How Soap Kills Viruses
By Adam Calder
On March 13, the New York Times ran an article written by Ferris Jabar on not only how effective soap is at cleaning away dirt, but also how the physical properties of soap actually destroys viruses.
Soap achieves these feats by virtue of its chemical structure. Soap molecules are made of two ends. The head of the molecule bonds readily with water (hydrophilic) and the tail repels water (hydrophobic). The tail prefers to bond with oils and fats (lipids).
When soap molecules are mixed in with water, some of them float about individually, some interact with molecules of dirt and debris to form small balls called micelles. When these micelles form, they have their hydrophilic ends facing out and the hydrophobic ends all pointed in to the center of the ball of soap molecules.
Some viruses, including the coronavirus, have lipid membranes that are structured with two hydrophilic heads surrounding two hydrophobic bands. As you wash your hands properly with soap and water, any microorganisms that happen to be on your hands get enveloped in soap molecules.
The hydrophobic ends of the soap molecules are repelled by the water, and during that process the lipid-loving end of these molecules work their way into the lipid shell of viruses. The opposing forces of the two ends of the soap molecule actually pry apart the protective shell of the virus.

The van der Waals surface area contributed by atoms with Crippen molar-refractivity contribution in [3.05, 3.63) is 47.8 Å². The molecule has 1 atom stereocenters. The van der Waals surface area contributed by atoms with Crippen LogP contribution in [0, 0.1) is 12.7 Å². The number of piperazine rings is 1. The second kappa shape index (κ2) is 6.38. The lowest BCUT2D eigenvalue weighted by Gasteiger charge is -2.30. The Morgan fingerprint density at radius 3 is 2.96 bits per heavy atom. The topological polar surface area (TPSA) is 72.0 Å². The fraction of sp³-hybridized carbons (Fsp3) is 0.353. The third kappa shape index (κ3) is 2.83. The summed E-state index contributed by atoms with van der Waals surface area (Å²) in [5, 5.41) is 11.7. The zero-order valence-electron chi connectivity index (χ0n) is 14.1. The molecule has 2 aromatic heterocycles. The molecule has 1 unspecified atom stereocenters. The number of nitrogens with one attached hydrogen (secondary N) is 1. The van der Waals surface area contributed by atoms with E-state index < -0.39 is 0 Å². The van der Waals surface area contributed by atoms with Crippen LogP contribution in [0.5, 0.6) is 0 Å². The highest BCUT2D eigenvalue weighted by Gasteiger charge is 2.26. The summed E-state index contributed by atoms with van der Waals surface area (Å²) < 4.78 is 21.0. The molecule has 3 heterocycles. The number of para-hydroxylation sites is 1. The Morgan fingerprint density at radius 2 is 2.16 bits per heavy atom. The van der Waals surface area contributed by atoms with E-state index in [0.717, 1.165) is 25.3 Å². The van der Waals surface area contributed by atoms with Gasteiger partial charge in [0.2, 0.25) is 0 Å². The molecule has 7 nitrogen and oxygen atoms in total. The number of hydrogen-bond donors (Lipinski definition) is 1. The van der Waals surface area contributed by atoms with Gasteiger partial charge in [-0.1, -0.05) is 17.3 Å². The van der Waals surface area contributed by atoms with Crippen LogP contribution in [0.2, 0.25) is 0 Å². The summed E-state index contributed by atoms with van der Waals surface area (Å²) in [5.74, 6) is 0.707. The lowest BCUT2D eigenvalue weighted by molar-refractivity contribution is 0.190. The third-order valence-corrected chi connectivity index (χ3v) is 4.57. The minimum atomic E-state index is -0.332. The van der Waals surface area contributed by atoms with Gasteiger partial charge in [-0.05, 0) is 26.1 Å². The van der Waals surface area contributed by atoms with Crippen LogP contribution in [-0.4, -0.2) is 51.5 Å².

Once the virus shell is compromised, the whole virus is destabilized. The genetic information of the virus coded inside proteins within the protective shell begins to spill out into the surrounding water. This leaves the virus useless at propagating itself, and it soon dies.
Viruses and bacteria have a chemical structure that makes them stick to surfaces. Soap molecules interfere with that bond and allows these microorganisms to be lifted off the skin. Micelles form around the bits of dirt, broken virus pieces and whole viruses and enclose them in floating bubbles. When you rinse your hands after scrubbing with soap and water, all of that flotsam gets washed down the drain.
Alcohol hand sanitizers work similarly to defeat viruses by attacking their lipid membranes, but hand sanitizer is not very good at lifting the viruses off of your skin the way soap does.
Some viruses and bacteria do not rely on a lipid membrane, and instead rely on protein or sugar shells. Soap isn’t as good at killing these types of microorganisms, but it is good at lifting them off of your skin in a way that alcohol sanitizers cannot. For these reasons, soap is a more reliable and effective way to remove pathogens from your skin.
With proper use, soap can help keep you, your family and your community safe. The power to do this rests literally in your hands. All you need to add is a little soap and water.
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